by Joyce Marcel
American Reporter Correspondent
June 26, 2003
THE HUMAN SIDE OF ECONOMICS
DUMMERSTON, Vt. -- Writing about socially responsible businesses last week made me wonder what has gone wrong with our economic system in the first place. Shouldn't all businesses be socially responsible? Aren't we all living on the same planet? Aren't we all interconnected? Isn't it true that no man is an island?
The problem, I've decided, is that the human factor has been almost completely eliminated from economic thinking. People have been stripped of their complicated humanity in the name of free-market efficiency.
To change that, the first thing we must throw out is the word "marketing."
Marketing allows businesses to think of the world as a place to sell things instead of what it really is, a complex organization of people with different languages, customs, cultures and religions, needs, wants, desires, joys and hates. Also, it ignores the fact that the best thing about real markets - from food markets in developing countries to flea markets and crafts fairs here - is the behavioral diversity of the people and products you find there.
To marketers, people are not people. They are customers. Members of a demographic. Dollar signs. Opportunities. Potential scores. Marks.
That is why we get those dreadful canned phone messages, "Hi, I'm Joe Schmo from Western Reserve Sales, and you've just won a free trip to...," and those telemarketers reading from scripts, and so much junk mail that I recently threw away my new credit card because I didn't open its unmarked envelope, and that endless supply of e-mail spam. No thank you, I do need to enlarge my penis so desperately that I welcome six e-mails a day on the subject.
The next thing we need to throw out is our emphasis on the so-called "bottom line," because it forces business to focus on money to the exclusion of the welfare of its employees, its relationships with its environment, community, competition and, today, even its stockholders. And aren't these the very factors that contribute to the health and profitability of every business?
If the world is only a market and the only thing that counts is the dollar-and-cents bottom line, then you can expect to see a lot of disconnected behavior. We have that now with Martha Stewart, Enron, WorldCom, Global Crossing and the rest of the people and companies that confirmed our sneaking suspicious that the only difference between Wall Street and a casino is that you get free food and a show at a casino.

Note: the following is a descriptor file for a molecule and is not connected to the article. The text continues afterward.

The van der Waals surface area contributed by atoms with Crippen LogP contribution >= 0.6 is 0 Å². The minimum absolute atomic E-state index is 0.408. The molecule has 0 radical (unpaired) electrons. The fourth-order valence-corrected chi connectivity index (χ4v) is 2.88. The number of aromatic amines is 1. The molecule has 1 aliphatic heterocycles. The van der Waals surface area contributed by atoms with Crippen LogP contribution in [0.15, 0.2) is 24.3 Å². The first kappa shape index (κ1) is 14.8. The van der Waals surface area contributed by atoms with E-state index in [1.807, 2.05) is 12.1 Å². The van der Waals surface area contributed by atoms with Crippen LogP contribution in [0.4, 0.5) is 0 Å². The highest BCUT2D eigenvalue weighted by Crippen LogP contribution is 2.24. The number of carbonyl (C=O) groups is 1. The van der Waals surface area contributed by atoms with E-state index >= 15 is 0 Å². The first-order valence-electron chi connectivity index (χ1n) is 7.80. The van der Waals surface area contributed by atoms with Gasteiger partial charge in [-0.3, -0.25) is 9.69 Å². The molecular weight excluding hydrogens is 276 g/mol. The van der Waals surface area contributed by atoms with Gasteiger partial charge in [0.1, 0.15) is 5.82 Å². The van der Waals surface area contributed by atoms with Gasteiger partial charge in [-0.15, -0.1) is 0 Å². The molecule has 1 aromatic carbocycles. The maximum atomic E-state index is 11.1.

What has happened to the social contract? Remember? You worked at a job for 40 years, retired, and got a pension at the end of it. Your company didn't pick up and move to China at a whim. Your employer didn't decide to underfund your pension or undercut your health insurance. You were paid a decent wage so you could afford a modest, middle-class lifestyle.
It took a lot of struggle to get the eight-hour day, the 40-hour work week and time-and-a-half for overtime, not to mention things like Social Security and Medicare which are so threatened by our government today.
Hardworking Americans are now spending a large part of their lives cowering in economic terror. We're afraid of losing our jobs, or else we've already lost them, or else we're working far too hard and still not earning enough to live on. The American dream we were promised, the one where working hard leads us to success, has turned to vinegar in our mouths.
One hopeful sign is that the movement for social responsibility in business, while still small, is growing. For example, later this year, FedEx will introduce 20 hybrid electric vehicles into its delivery fleet, while UPS, along with the Environmental Protection Agency and DaimlerChrysler is looking to develop zero-emission, fuel cell-powered vehicles. And Nike, along with Liz Claiborne, Phillips-Van Heusen, Reebok and other companies, has joined the Fair Labor Association, which does independent monitoring of labor practices in supplier manufacturing plants throughout the world.
These socially responsible businesses recognize that there are always human and environmental costs that need to be factored into every successful business equation.
Another hopeful sign is the movement against globalization. In this country and across the world, more and more people are refusing to be used and exploited. They do not want to be slave laborers, and they do not want to see their local culture destroyed by the branding of large corporations.
We, as individuals, must speak up now against this kind of dehumanizing, all-marketing-all-the-time economic thinking. If we fail to insist that our humanity be treasured as an important factor in our nation's economic health, it will be as Harris Collinwood wrote in last Sunday's New York Times Magazine: "Americans have always taken for granted that better days are coming. Is our present angst the first flicker of suspicion that the better days have already been and gone?"
Joyce Marcel is a free-lance journalist who writes about culture, politics, economics and travel.